Mercedes since 2020 has been the exclusive automotive partner of Riot Games, and in 2021 Wagener and his team designed the championship ring for the “League of Legends” Championship. The ring features tiny Mercedes stars, as well as a synthetic diamond made from CO2 captured from the atmosphere.
“Winning the hearts of gaming fans is an exciting challenge,” Britta Seeger, Mercedes’ head of sales and marketing, said in a statement. “Together with Riot Games we are in the best condition to inspire the community and to successfully shape the future of esports.”
Electric-vehicle startup Arrival SA‘s shares surged after it said it’s in talks to raise capital to build and sell its products in the U.S.
The company, which is primarily UK-based, also said it’s a step closer to operating so-called microfactories to produce battery-powered vans. The shares rose more than 15 percent in premarket U.S. trading Friday morning.
Arrival said it reached a key milestone Thursday with a first production verification vehicle completed at its Bicester facility. Denis Sverdlov, founder and chief executive officer, says the step proves that the microfactory concept, using autonomous robots instead of a production line, works.
The next step for Arrival is the U.S., where President Joe Biden’s Inflation Reduction Act offers massive rebates on electric vans. To cash in on an expected surge of demand, Sverdlov says Arrival plans to build multiple microfactories in the U.S. However, it needs to raise capital for that — Sverdlov estimates the cost of a plant at $50 million, with a further $50 million needed for working capital.
Arrival declined to comment on how much capital it was seeking. It has multiple avenues, including loans under the U.S. government’s Advanced Technology Vehicles Manufacturing Loan Program, strategic partnerships, and licensing its intellectual property, said Avinash Rugoobur, Arrival’s president.
Sverdlov said he wasn’t concerned about interest dropping off due to recent economic uncertainty across the world. Demand is many times more than supply, with few to no competitors in the large van space, he said.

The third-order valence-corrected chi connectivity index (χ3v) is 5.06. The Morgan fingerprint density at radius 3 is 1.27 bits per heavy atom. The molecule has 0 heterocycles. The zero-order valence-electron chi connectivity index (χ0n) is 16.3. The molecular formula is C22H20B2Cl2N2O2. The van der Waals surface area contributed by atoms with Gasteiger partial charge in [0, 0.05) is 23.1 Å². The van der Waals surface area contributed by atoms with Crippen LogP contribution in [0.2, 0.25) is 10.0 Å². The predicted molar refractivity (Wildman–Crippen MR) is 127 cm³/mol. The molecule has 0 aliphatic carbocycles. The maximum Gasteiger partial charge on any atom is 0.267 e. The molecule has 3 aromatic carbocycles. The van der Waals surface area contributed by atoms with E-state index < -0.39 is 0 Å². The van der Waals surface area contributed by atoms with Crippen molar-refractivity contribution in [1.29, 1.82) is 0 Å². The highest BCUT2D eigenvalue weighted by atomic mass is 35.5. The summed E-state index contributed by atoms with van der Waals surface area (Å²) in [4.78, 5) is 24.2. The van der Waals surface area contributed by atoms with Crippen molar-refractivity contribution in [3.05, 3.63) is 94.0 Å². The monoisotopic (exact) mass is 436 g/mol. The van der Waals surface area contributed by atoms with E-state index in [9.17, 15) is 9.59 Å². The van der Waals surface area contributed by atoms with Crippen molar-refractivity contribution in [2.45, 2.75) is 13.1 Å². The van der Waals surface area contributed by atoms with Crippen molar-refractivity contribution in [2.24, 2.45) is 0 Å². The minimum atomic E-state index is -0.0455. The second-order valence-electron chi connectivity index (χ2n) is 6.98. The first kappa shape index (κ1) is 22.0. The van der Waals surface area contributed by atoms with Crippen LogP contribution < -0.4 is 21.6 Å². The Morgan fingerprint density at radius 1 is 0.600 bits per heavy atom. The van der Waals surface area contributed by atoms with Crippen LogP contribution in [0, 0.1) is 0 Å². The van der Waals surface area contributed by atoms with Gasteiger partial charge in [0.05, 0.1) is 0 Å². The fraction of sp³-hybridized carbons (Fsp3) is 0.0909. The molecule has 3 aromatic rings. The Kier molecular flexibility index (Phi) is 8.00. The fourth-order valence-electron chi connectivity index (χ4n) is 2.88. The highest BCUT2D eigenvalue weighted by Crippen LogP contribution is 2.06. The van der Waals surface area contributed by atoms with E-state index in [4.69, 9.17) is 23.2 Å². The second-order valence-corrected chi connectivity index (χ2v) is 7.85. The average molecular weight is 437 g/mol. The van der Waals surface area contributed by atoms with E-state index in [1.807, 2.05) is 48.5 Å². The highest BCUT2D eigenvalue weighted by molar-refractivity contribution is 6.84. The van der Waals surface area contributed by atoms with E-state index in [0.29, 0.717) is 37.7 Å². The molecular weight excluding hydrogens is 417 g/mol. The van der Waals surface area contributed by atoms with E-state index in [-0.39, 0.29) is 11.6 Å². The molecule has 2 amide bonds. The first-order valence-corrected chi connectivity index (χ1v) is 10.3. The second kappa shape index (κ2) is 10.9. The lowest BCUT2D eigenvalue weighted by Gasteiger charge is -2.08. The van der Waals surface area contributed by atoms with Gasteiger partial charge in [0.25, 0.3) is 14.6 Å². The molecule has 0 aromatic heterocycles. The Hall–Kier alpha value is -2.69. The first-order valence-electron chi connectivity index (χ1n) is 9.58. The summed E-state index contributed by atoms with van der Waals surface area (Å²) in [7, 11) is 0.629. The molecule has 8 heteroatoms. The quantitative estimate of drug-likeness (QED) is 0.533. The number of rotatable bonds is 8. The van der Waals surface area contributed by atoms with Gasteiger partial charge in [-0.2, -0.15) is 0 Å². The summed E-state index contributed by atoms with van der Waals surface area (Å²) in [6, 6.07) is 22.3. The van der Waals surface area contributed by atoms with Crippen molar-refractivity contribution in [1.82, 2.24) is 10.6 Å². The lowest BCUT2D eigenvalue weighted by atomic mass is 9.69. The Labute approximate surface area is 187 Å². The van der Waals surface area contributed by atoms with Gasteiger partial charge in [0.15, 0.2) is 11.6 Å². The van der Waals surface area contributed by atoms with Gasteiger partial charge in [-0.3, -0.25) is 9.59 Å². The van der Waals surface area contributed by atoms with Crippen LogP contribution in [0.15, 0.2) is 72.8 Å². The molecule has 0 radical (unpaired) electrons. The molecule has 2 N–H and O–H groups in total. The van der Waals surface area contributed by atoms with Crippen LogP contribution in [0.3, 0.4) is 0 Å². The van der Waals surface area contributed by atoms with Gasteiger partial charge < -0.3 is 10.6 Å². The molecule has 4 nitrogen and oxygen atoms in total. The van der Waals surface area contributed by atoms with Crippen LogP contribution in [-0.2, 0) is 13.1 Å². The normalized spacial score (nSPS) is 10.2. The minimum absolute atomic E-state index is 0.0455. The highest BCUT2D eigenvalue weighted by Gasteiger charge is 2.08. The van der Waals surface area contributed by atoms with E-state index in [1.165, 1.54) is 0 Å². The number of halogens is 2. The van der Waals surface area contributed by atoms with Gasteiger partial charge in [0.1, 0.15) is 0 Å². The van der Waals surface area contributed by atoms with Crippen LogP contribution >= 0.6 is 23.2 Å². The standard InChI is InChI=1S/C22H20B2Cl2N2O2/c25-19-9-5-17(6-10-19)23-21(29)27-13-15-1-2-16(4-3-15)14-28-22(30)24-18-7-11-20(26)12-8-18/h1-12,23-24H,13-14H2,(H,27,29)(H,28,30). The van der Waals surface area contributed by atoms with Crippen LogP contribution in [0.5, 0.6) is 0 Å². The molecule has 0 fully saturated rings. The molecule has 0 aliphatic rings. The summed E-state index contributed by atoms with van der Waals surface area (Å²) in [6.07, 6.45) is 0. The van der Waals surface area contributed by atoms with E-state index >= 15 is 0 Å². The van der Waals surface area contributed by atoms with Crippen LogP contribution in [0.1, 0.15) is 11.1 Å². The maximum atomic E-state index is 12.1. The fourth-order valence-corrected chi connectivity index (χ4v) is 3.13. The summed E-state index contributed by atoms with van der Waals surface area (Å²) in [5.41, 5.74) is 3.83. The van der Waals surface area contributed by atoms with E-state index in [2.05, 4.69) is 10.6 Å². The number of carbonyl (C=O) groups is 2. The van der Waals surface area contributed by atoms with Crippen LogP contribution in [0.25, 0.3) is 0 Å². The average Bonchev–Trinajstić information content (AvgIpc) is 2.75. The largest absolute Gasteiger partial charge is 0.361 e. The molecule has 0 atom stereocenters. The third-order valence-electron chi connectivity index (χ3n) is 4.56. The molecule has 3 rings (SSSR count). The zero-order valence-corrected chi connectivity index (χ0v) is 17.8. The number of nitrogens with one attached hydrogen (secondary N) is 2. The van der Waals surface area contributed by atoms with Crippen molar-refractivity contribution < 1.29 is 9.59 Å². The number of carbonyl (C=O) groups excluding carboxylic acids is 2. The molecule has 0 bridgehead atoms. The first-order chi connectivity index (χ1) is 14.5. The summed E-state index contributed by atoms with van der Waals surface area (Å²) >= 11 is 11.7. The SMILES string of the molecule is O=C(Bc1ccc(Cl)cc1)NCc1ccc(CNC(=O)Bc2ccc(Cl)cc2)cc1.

Arrival has an order from United Parcel Service Inc. to supply 10,000 vans, and Rugoobur said the company will begin road tests with UPS in London shortly.
The company, which listed via a reverse merger with a special purpose acquisition company, has seen its shares plunge 94 percent in the last 12 months.
The stock is currently trading near an all-time low, yet Sverdlov says he doesn’t regret taking the company public.
“I will not say we regret this because we raised $1.4 billion from the public markets,” he said. “Raising that through the private markets at that time was almost impossible.”
New York state plans to adopt California’s rules approved in August that would require all new vehicles sold in the state by 2035 to be either electric or plug-in electric hybrids, Governor Kathy Hochul said Thursday.
Hochul said in a statement that she has directed a state environmental agency to propose and finalize rules adopting California’s plan setting yearly rising zero-emission vehicle rules starting in 2026 that phases out gasoline-only new car sales by 2035.
The agency will hold a public hearing before the rules are finalized.
The California Air Resources Board (CARB) adopted its rules after Governor Gavin Newsom issued a 2020 executive order directing the move. CARB said the rules will reduce smog-causing pollution from light-duty vehicles by 25 percent by 2037 and result in 9.5 million fewer conventional vehicles sold by 2035.
Automakers must sell 68 percent of sales by 2030 as EVs or plug-ins and by 2035 can sell no more than 20 percent of models as plug-in hybrids.
“With sustained state and federal investments, our actions are incentivizing New Yorkers, local governments, and businesses to make the transition to electric vehicles,” Hochul said.
California needs a waiver from the U.S. Environmental Protection Agency to adopt the 2035 rules.
President Joe Biden has called for 50 percent of all new vehicle sales by 2030 to be EVs or plug-in hybrids but not endorsed a phase-out date.
Some states that previously adopted California’s zero emission vehicle rules have not yet signed on for the tougher 2035 phase-out date.
A spokesman for Colorado’s environmental agency told Reuters, “Colorado is certainly not California and Colorado has our own plan.”
CARB chair Liane Randolph told Reuters this month “some states are ready right now” to adopt 2035 rules while others will “get more comfortable as the models continue to roll out.”